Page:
Sinéad O'Connor Says She 'Failed' Her 17-Year-Old Son After He Dies By Suicide

Photo: Matteo Chinellato / Shutterstock / Twitter
Sinead O'Connor, Shane O'Connor

Sinéad O'Connor has undergone one of the worst pains that any human being could possibly endure. That of a parent that has lost a child — and she blames herself.

O'Connor’s son, Shane, was tragically found dead last weekend in a death that has been declared a suicide.

Shane, had been missing since January 6th, 2022. Police found Shane’s body on Friday, January 7, and O'Connor confirmed his identity not long after.

O'Connor is now experiencing some of the worst pain and grief any person possibly could. She wrote in a tweet following the discovery of Shane’s body, “My beautiful son, Nevi'im Nesta Ali Shane O'Connor, the very light of my life, decided to end his earthly struggle today and is now with God. May he rest in peace and may no one follow his example. My baby. I love you so much. Please be at peace”

After Shane died by suicide there was an outpouring of support for the singer-songwriter. O'Connor has lashed out following the death of her son, primarily on Twitter as she seeks answers in a series of now mostly deleted tweets.

RELATED: Sinead O'Connor Accuses Prince Of Being A 'Violent Abuser Of Women' And Shares Details Of Troubling Assault

Sinéad O'Connor blames herself and the Irish state for her son's death by suicide.

In the since-deleted tweets O'Connor railed against Ireland's government agencies and child protective services who she says were supposed to be watching her son. 

“26 hours after my son died in the so called care of the Irish State in the form of Tusla, I have yet to receive any contact from Tusla or their representatives," she wrote refering to the child and family agency, Tusla.

"I was informed by Gardai [Irish police] of my son’s death and later I spoke with the GAL. No contact from Tusla is unacceptable.”

O’Connor clarified that her anger was with the greater Irish state after identifying her son, saying “I have now formally identified the remains of my son, Shane. May God forgive the Irish State for I never will.”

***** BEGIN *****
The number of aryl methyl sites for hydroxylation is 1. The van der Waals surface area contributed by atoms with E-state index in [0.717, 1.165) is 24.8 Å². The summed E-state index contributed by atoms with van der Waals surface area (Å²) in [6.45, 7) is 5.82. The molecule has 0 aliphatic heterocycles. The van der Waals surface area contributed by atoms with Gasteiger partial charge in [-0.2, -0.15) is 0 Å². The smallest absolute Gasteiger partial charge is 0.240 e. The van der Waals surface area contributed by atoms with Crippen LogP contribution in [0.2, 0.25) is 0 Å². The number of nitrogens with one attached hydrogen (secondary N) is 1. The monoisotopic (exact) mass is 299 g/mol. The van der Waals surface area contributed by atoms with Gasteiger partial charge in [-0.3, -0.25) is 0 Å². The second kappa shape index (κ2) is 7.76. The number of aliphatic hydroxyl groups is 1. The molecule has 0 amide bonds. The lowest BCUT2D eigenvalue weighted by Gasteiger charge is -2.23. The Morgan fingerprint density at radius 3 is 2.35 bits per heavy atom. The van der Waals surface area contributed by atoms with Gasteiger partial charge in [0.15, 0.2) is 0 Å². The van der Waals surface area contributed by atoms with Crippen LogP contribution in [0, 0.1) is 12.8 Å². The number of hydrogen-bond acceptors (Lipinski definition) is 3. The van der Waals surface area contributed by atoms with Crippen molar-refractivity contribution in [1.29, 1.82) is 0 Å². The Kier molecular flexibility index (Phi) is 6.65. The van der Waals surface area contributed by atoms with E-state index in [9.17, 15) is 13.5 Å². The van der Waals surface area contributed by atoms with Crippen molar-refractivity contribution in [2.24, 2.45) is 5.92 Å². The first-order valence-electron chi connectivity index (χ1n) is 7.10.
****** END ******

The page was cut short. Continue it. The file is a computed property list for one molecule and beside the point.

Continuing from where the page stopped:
O’Connor’s Twitter crusade against the systems that she believed had failed her son lasted for hours in the immediate aftermath of his death.

RELATED: The Tough Lessons I Learned From A Tragic Teen Suicide Close To Home

Since then, the singer has deleted most of those tweets and most recently posted an apology, stating in a pinned tweet, “Ok, I’m gonna do the right thing here and apologise for my lashing out. Tusla are working with very limited resources. They loved Shane. They are broken hearted. They are human. I am sorry I have upset them.  We are a third world country. It’s not their fault.”

Subscribe to our newsletter.

Hey You! Want more of YourTango's best articles, seriously addictive horoscopes and top expert advice? Sign up to get our free daily newsletter!

Sinéad O'Connor also seems to blame herself for her son's death.

O’Connor turned her frustrations on herself at one point, saying, “FYI please don’t imagine I am less than keenly aware I failed my child, alongside Tusla and the HSE and the Irish State. And alongside others in his life who shall forever remain publicly nameless. We all know who we are. We all failed him. Welcome to Ireland.”

Clinical Hypnotherapist and Spiritual Life Coach Keya Murthy writes of Sinéad O'Connor’s behavior following the loss of her son, “Blame is an expression of anger. Anger is how we process grief. First, you deny it and then you get angry at it. When you are in this anger stage of grief, you never know who it will be directed to.”

Keya Murthy also writes on the magnitude of the pain and loss that Sinéad is experiencing, “While trying to analyze Sinéad’s reactions, we forget she’s a human, a woman, and a mother… No one can say what she is going through unless they are a mother right here and now going through the same grief of losing a seventeen-year-old son to suicide.”

If you or someone you know is having suicidal thoughts, please seek help or call the National Suicide Prevention Lifeline at 800-273-8255.

RELATED: My 4-Year-Old Found Me Trying To Kill Myself — And Saved My Life

Dan O'Reilly is a writer who covers news, politics, and social justice. Follow him on Twitter.